Wordless Birds


Bible Birds – Common Ostrich

Common Ostrich (Struthio camelus) at Riverbanks Zoo SC by Lee

Common Ostrich (Struthio camelus) at Riverbanks Zoo SC by Lee

Dan and I were on vacation and stopped by the Riverbanks Zoo and Gardens in Columbia, SC. I have see Ostriches before, but it has been awhile. We see the Emus at Lowry Park Zoo often, but they are not nearly as tall as the Ostrich. I had forgotten that the Lord had created such a huge bird.

The wings of the ostrich wave proudly, But are her wings and pinions like the kindly stork’s? For she leaves her eggs on the ground, And warms them in the dust; She forgets that a foot may crush them, Or that a wild beast may break them. She treats her young harshly, as though they were not hers; Her labor is in vain, without concern, Because God deprived her of wisdom, And did not endow her with understanding. When she lifts herself on high, She scorns the horse and its rider. (Job 39:13-18 NKJV)

The Ostrich does belong to the Struthionidae Family. Currently there are two; the Common Ostrich (Struthio camelus) and the Somali Ostrich (Struthio molybdophanes). The one we saw was the Common. The Ostrich is the largest bird in the world! They are omnivorous flightless birds but make up for their inability to fly with the powerful legs they possess. These birds were built for speed. That is why the reference to the horse and rider. Ostriches can give a horse competition for at least a burst of speed.

Common Ostrich (Struthio camelus) Foot at Riverbanks Zoo SC by Lee

Common Ostrich (Struthio camelus) Foot back at Riverbanks Zoo SC by Lee

“Ostriches usually weigh from 140–320 lb (63 to 145 kilograms), Ostriches of the East African race (S. c. massaicus) averaged 250 lb (115 kg) in males and 220 lb (100 kg) in females, while the nominate subspecies was found to average 240 lb (111 kg) in unsexed adults. At sexual maturity (two to four years), male ostriches can be from 6 ft 11 in to 9 ft 2 in (2.1 to 2.8 m) in height, while female ostriches range from 5 ft 7 in to 6 ft 7 in (1.7 to 2 m) tall. New chicks are fawn with dark brown spots. During the first year of life, chicks grow about 10 in (25 cm) per month. At one year of age, ostriches weigh around 100 lb (45 kilograms). Their lifespan is up to 40 or 45 years.” (Wikipedia with editing)

Common Ostrich (Struthio camelus) Foot at Riverbanks Zoo SC by Lee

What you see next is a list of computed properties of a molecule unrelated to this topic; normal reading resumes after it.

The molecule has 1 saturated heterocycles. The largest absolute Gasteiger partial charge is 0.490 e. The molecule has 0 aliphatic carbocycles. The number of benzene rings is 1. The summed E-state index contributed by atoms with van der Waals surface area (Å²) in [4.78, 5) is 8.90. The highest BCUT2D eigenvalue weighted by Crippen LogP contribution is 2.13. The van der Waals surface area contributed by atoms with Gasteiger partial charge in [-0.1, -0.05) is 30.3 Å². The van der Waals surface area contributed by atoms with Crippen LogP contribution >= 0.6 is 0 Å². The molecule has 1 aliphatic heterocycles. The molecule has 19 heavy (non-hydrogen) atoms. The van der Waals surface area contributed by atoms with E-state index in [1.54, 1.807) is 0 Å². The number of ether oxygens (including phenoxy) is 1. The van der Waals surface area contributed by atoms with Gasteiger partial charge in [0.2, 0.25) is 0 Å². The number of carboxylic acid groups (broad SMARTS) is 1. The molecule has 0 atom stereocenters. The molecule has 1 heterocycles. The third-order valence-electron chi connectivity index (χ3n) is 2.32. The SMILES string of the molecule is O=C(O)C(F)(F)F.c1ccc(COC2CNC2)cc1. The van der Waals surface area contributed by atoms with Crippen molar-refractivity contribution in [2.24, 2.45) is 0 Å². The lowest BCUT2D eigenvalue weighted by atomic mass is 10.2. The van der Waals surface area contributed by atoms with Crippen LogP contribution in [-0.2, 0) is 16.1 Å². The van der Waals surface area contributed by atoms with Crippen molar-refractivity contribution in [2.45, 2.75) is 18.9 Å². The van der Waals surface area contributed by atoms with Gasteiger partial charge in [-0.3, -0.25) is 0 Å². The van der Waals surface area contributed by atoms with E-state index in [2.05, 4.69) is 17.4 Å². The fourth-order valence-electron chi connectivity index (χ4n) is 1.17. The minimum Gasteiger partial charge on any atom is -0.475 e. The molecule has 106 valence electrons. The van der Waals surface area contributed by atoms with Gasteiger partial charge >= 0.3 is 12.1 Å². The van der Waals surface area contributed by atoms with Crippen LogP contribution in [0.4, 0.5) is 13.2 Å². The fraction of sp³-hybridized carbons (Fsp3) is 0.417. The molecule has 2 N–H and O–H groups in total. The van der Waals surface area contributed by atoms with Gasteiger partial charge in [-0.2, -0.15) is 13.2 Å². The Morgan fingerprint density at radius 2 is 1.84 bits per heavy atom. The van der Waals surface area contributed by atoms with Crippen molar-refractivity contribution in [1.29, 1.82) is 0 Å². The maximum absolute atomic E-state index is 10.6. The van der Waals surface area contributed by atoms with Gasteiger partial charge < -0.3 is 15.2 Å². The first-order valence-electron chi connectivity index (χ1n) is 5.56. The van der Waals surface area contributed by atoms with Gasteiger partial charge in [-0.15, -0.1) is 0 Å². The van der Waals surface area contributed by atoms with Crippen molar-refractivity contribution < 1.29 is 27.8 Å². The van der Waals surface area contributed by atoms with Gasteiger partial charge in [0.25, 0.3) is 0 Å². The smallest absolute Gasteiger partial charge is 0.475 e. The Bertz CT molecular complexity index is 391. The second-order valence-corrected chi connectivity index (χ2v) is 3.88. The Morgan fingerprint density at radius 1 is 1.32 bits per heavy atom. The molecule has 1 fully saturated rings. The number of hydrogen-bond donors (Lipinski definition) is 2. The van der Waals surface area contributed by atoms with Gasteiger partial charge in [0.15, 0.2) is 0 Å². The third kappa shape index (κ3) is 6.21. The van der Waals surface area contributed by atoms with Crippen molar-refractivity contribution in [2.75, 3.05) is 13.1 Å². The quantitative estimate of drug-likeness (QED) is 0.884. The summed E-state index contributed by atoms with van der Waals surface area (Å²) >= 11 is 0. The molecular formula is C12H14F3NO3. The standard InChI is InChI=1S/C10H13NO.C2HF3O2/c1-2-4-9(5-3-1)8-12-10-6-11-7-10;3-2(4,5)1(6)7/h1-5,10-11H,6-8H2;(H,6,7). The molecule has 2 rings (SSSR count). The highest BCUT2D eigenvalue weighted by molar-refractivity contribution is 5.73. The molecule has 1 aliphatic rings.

Common Ostrich (Struthio camelus) Foot front at Riverbanks Zoo SC by Lee

I am not sure how tall these were, but they had to be close to 8 feet. As I was observing them, I was trying to remember all that the verses said about them. That is one reason I took pictures of their feet. I knew that their feet and legs helped  them run, but also that those same feet were a danger to their young ones. They do have big feet and with an interesting shape as you can see from the photos.

If you notice the size of their head to their body, maybe that is how the Lord “did not endow her with understanding.” The head is interesting though because they are one of the few birds that have eyelashes. They have acute eyesight and hearing, the long neck and legs keep their head up to 9 ft (2.8 m) above the ground, and their eyes are said to be the largest of any land vertebrate – 2.0 in (50 mm) in diameter; they can therefore perceive predators at a great distance. The eyes are shaded from sun light falling from above. However, the head and bill are relatively small for the birds’ huge size”

Common Ostrich (Struthio camelus) Head at Riverbanks Zoo SC by Lee

Common Ostrich (Struthio camelus) Head at Riverbanks Zoo SC by Lee

Oh, sing to the LORD a new song! Sing to the LORD, all the earth. Sing to the LORD, bless His name; Proclaim the good news of His salvation from day to day. Declare His glory among the nations, His wonders among all peoples. For the LORD is great and greatly to be praised; He is to be feared above all gods. (Psalms 96:1-4 NKJV)


Bible Birds – Ostrich

Birds of the Bible – Ostrich

Struthionidae – Ostriches

Ostrich – Creation Wiki

Ostrich – Wikipedia

Ostrich – The Largest Bird with the Biggest Eyes